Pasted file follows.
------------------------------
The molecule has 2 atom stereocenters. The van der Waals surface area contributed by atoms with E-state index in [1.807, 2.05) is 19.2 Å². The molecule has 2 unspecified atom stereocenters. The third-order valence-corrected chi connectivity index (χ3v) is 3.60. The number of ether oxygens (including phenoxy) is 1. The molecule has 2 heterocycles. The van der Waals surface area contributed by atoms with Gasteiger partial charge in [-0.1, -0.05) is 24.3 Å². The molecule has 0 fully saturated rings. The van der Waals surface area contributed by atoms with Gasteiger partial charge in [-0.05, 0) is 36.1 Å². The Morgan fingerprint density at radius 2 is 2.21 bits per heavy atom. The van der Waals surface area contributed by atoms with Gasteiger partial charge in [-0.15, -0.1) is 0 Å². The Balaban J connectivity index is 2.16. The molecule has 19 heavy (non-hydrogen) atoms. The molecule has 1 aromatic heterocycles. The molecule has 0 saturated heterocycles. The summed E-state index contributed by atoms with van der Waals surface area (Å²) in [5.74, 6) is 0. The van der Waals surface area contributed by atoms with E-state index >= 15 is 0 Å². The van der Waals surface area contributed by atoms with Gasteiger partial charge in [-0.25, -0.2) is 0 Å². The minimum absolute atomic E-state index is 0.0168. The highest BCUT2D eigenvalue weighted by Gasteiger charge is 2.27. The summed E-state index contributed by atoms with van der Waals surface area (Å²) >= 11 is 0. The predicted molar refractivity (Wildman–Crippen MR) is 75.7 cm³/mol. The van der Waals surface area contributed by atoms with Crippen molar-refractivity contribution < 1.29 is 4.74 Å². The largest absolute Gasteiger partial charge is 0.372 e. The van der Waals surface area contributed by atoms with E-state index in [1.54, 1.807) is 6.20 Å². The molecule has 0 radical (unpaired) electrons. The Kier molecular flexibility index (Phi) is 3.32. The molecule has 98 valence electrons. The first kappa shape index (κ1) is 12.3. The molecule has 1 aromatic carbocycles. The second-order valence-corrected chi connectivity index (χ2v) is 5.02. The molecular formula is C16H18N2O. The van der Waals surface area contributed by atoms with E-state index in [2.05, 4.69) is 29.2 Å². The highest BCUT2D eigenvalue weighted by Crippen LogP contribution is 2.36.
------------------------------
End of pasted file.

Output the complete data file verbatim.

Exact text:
The molecule has 2 atom stereocenters. The van der Waals surface area contributed by atoms with E-state index in [1.807, 2.05) is 19.2 Å². The molecule has 2 unspecified atom stereocenters. The third-order valence-corrected chi connectivity index (χ3v) is 3.60. The number of ether oxygens (including phenoxy) is 1. The molecule has 2 heterocycles. The van der Waals surface area contributed by atoms with Gasteiger partial charge in [-0.1, -0.05) is 24.3 Å². The molecule has 0 fully saturated rings. The van der Waals surface area contributed by atoms with Gasteiger partial charge in [-0.05, 0) is 36.1 Å². The Morgan fingerprint density at radius 2 is 2.21 bits per heavy atom. The van der Waals surface area contributed by atoms with Gasteiger partial charge in [-0.15, -0.1) is 0 Å². The Balaban J connectivity index is 2.16. The molecule has 19 heavy (non-hydrogen) atoms. The molecule has 1 aromatic heterocycles. The molecule has 0 saturated heterocycles. The summed E-state index contributed by atoms with van der Waals surface area (Å²) in [5.74, 6) is 0. The van der Waals surface area contributed by atoms with E-state index >= 15 is 0 Å². The van der Waals surface area contributed by atoms with Gasteiger partial charge in [-0.25, -0.2) is 0 Å². The minimum absolute atomic E-state index is 0.0168. The highest BCUT2D eigenvalue weighted by Gasteiger charge is 2.27. The summed E-state index contributed by atoms with van der Waals surface area (Å²) >= 11 is 0. The predicted molar refractivity (Wildman–Crippen MR) is 75.7 cm³/mol. The van der Waals surface area contributed by atoms with Crippen molar-refractivity contribution < 1.29 is 4.74 Å². The largest absolute Gasteiger partial charge is 0.372 e. The van der Waals surface area contributed by atoms with E-state index in [1.54, 1.807) is 6.20 Å². The molecule has 0 radical (unpaired) electrons. The Kier molecular flexibility index (Phi) is 3.32. The molecule has 98 valence electrons. The first kappa shape index (κ1) is 12.3. The molecule has 1 aromatic carbocycles. The second-order valence-corrected chi connectivity index (χ2v) is 5.02. The molecular formula is C16H18N2O. The van der Waals surface area contributed by atoms with E-state index in [2.05, 4.69) is 29.2 Å². The highest BCUT2D eigenvalue weighted by Crippen LogP contribution is 2.36.